Wednesday, December 14, 2016

A bully's brain: new research on the maladaptive reward system

Once thought to be a rite of passage when coming-of-age, bullying has come under the scrutiny of researchers, policy makers, educators, and parents as concerns rise over the long-term effects of a bullied brain.

While the neurological effects of the bullied brain have been studied extensively, less is known about the neurological cohorts of a bully's brain. New research published by Mount Sinai's Icahn School of Medicine in New York is attempting to find the neural correlates of bullying behavior.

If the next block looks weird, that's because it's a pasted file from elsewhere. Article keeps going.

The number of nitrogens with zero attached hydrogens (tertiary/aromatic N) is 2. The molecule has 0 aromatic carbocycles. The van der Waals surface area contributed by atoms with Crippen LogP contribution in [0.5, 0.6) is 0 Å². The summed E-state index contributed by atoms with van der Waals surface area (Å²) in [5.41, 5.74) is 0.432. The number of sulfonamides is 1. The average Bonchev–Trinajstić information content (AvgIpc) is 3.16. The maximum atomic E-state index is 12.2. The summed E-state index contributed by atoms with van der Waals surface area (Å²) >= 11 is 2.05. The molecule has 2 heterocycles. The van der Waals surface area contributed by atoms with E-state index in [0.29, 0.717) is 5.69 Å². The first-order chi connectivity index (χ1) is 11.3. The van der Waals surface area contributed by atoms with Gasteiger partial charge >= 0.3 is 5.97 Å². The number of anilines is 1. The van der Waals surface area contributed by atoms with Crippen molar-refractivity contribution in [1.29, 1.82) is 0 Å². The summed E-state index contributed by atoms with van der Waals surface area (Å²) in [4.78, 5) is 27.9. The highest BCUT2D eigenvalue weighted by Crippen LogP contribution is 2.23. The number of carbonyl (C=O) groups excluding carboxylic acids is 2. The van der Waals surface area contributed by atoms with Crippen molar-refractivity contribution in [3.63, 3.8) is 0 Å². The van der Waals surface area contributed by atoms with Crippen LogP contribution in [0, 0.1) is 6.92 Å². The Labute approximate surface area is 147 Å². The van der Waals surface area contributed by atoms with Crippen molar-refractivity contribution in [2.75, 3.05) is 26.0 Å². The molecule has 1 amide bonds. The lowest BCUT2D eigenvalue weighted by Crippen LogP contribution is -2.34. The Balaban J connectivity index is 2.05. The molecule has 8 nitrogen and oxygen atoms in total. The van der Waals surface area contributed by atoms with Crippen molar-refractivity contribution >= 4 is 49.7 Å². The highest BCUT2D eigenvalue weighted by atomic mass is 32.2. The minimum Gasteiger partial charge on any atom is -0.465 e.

Aggressive and violent behaviors are thought to be linked to inappropriate activation of the brain's reward systems when exposed to aggressive stimuli. The ventromedial hypothalamus, amygdala, and limbic system are involved in initiating aggressive behaviors, but little is known about the mechanisms behind the motivation to perform aggressive or violent acts, such as bullying.